Funding from the two-year, CA$1.12 million venture will allow Cenicafé — the advisory arm of Colombia’s national coffee federation — to support coffee farmers to develop strategies for improving productivity and adapting to climate threats. This will help farmers stabilize their livelihoods and be more competitive in the face of climate change, while securing the supply and quality of their coffee.
Cenicafé researchers will also receive assistance from staff at the Tim Hortons Coffee Partnership, a farmer-support program established in 2005 to improve the businesses and lives of coffee farmers. Working in two coffee-growing areas in Colombia’s Risaralda Department and one in Caldas, the group will collect and analyze data on climate and land-use changes; project future trends; and assess and test adaptation methods with local farmers.
Colombia is the world’s third-largest coffee producer, with 2.5 million Colombians depending on coffee for their livelihoods. The country’s coffee-growing areas endure higher temperatures, less predictable rainfall, and increases in pests and plant diseases. For example, devastating fungal disease and other related climate-change impacts attacked coffee plants in 2011, slashing Colombia’s production by 40% and forcing some poorer farmers to abandon their crops.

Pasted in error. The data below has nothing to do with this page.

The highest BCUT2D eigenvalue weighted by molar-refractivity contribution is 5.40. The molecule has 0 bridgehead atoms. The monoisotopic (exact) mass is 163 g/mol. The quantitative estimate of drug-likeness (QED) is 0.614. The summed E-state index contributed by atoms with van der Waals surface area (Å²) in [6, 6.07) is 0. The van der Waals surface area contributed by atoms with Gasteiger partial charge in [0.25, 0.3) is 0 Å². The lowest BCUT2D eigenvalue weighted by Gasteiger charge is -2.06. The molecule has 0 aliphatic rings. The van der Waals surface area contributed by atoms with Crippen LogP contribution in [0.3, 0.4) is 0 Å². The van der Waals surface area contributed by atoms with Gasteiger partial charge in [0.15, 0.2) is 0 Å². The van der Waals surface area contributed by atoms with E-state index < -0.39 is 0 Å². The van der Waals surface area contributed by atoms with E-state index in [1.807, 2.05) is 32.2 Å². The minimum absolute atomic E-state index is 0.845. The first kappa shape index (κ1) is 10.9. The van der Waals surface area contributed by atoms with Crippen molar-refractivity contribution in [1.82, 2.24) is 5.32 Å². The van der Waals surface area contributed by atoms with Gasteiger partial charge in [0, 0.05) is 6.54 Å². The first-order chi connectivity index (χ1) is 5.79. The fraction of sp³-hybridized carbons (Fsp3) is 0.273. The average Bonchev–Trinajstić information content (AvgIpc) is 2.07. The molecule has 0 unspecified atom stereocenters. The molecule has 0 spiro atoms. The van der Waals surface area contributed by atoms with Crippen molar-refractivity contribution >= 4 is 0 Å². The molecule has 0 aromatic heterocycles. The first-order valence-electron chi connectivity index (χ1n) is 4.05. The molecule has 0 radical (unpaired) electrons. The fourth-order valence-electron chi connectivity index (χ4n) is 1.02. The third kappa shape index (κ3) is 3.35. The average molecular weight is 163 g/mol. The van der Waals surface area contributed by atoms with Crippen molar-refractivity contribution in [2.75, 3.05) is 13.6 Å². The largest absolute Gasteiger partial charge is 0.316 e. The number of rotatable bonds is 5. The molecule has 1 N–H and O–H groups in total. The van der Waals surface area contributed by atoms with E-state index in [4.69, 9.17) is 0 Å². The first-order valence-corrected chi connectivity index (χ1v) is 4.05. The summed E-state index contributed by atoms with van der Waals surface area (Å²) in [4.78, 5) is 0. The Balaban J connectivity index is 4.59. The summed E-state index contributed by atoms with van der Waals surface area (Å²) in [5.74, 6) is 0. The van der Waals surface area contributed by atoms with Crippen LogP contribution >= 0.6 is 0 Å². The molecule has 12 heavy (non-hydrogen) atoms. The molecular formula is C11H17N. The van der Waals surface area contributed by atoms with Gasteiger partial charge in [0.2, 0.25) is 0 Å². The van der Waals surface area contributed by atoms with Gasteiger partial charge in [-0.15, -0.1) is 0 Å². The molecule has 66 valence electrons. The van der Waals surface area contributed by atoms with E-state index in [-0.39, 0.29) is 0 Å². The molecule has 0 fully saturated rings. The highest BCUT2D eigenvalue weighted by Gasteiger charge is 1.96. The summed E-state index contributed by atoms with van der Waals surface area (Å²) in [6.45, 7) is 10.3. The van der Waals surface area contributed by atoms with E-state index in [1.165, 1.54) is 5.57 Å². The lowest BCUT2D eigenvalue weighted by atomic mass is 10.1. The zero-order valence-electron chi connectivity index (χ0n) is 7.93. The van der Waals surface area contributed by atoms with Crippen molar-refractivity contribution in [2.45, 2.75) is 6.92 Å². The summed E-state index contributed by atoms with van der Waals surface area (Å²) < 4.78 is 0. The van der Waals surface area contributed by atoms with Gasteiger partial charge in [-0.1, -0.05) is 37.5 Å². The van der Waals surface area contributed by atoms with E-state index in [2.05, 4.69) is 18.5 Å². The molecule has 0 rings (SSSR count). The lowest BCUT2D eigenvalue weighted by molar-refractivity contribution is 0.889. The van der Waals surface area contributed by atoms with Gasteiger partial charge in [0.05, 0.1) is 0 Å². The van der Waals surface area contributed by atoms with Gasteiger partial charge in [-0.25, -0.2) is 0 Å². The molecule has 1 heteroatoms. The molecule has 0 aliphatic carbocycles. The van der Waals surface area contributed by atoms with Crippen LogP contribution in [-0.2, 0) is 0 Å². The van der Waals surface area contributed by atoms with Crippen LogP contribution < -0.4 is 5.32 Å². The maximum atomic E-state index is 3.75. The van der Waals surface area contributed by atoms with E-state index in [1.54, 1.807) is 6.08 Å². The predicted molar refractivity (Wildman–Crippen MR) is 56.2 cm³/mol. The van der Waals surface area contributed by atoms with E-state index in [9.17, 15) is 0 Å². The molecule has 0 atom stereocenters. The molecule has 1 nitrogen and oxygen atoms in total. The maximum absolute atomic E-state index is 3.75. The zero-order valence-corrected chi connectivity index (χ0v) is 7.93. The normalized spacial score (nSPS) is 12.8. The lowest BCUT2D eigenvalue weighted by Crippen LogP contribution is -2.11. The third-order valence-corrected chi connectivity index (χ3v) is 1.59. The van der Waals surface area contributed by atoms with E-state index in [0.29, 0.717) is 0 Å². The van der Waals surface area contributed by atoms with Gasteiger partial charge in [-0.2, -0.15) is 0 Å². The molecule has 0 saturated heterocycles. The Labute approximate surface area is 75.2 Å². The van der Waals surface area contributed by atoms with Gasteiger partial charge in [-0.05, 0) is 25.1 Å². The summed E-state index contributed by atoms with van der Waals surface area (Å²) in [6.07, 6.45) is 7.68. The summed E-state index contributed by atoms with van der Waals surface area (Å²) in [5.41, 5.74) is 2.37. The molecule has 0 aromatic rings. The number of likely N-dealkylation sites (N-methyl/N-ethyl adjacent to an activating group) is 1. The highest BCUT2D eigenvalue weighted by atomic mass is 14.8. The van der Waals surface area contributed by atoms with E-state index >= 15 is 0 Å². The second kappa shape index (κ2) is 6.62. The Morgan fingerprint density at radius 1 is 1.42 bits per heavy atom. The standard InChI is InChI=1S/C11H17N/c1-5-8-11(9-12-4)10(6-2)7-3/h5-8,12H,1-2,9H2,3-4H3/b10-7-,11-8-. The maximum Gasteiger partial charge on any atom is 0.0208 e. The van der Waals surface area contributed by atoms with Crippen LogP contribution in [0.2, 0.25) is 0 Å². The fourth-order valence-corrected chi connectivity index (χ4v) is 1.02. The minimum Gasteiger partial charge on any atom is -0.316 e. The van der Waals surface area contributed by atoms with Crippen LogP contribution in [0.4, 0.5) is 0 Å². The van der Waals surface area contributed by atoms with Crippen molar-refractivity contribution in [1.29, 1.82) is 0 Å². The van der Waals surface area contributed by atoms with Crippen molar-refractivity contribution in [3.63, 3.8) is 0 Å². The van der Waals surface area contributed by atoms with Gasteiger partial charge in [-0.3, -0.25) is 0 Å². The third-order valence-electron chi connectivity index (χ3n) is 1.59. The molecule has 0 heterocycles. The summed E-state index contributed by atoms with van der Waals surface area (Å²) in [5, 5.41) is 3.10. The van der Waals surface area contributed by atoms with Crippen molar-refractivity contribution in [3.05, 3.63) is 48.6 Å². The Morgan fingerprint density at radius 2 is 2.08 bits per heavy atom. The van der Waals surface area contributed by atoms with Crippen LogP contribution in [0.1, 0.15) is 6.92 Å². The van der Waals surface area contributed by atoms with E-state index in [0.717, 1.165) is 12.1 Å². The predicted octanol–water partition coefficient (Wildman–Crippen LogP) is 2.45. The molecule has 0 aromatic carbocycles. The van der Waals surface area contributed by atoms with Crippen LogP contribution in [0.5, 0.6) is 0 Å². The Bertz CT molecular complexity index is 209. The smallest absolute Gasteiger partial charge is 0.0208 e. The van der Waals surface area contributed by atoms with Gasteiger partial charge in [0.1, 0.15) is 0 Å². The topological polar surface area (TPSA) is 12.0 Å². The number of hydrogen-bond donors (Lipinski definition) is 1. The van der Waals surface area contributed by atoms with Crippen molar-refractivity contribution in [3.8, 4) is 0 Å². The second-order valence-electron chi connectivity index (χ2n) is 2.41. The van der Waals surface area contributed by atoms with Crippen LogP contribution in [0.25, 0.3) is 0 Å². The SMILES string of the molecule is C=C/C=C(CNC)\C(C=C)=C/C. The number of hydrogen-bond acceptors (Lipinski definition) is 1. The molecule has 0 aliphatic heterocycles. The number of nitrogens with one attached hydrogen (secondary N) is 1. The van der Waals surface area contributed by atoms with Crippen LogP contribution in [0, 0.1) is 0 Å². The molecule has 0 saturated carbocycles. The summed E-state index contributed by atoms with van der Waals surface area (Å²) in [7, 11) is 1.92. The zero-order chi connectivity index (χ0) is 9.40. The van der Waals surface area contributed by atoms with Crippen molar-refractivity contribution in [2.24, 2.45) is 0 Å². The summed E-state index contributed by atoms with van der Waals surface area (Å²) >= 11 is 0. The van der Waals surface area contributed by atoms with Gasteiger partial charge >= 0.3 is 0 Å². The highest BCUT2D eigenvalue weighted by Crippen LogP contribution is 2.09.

IDRC President Jean Lebel called the partnership with Tim Hortons an exciting opportunity to increase the reach of solutions to an urgent development challenge, potentially benefiting millions of people in Colombia and beyond. “Canada’s IDRC looks forward to refining and scaling up the solutions this innovative partnership between the private and public sectors will produce,” he said.